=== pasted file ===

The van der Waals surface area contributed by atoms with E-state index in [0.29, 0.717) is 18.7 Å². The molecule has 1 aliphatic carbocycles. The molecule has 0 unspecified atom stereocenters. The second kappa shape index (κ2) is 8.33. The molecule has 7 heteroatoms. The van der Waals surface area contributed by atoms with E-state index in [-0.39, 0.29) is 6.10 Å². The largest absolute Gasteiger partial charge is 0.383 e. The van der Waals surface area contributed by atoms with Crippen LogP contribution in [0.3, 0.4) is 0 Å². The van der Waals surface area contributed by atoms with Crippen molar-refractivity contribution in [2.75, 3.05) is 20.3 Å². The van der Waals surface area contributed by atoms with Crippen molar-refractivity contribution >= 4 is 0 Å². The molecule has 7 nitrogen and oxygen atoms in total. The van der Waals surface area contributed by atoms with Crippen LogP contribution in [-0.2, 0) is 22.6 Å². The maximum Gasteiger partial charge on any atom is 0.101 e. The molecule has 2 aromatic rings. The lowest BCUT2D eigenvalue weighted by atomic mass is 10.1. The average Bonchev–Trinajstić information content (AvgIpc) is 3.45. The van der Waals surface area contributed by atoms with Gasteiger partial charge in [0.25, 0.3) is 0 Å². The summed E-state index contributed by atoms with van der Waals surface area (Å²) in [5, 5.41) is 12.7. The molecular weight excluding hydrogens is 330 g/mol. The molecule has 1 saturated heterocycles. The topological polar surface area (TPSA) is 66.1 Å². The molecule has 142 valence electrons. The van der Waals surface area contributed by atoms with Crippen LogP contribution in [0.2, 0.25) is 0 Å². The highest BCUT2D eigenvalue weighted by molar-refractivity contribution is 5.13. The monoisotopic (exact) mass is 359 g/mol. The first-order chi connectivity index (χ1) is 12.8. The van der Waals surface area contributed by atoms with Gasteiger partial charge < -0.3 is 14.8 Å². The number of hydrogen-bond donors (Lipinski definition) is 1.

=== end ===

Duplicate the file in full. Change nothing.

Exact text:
The van der Waals surface area contributed by atoms with E-state index in [0.29, 0.717) is 18.7 Å². The molecule has 1 aliphatic carbocycles. The molecule has 0 unspecified atom stereocenters. The second kappa shape index (κ2) is 8.33. The molecule has 7 heteroatoms. The van der Waals surface area contributed by atoms with E-state index in [-0.39, 0.29) is 6.10 Å². The largest absolute Gasteiger partial charge is 0.383 e. The van der Waals surface area contributed by atoms with Crippen LogP contribution in [0.3, 0.4) is 0 Å². The van der Waals surface area contributed by atoms with Crippen molar-refractivity contribution in [2.75, 3.05) is 20.3 Å². The van der Waals surface area contributed by atoms with Crippen molar-refractivity contribution >= 4 is 0 Å². The molecule has 7 nitrogen and oxygen atoms in total. The van der Waals surface area contributed by atoms with Crippen LogP contribution in [-0.2, 0) is 22.6 Å². The maximum Gasteiger partial charge on any atom is 0.101 e. The molecule has 2 aromatic rings. The lowest BCUT2D eigenvalue weighted by atomic mass is 10.1. The average Bonchev–Trinajstić information content (AvgIpc) is 3.45. The van der Waals surface area contributed by atoms with Gasteiger partial charge in [0.25, 0.3) is 0 Å². The summed E-state index contributed by atoms with van der Waals surface area (Å²) in [5, 5.41) is 12.7. The molecular weight excluding hydrogens is 330 g/mol. The molecule has 1 saturated heterocycles. The topological polar surface area (TPSA) is 66.1 Å². The molecule has 142 valence electrons. The van der Waals surface area contributed by atoms with Crippen LogP contribution in [0.2, 0.25) is 0 Å². The highest BCUT2D eigenvalue weighted by molar-refractivity contribution is 5.13. The monoisotopic (exact) mass is 359 g/mol. The first-order chi connectivity index (χ1) is 12.8. The van der Waals surface area contributed by atoms with Gasteiger partial charge < -0.3 is 14.8 Å². The number of hydrogen-bond donors (Lipinski definition) is 1.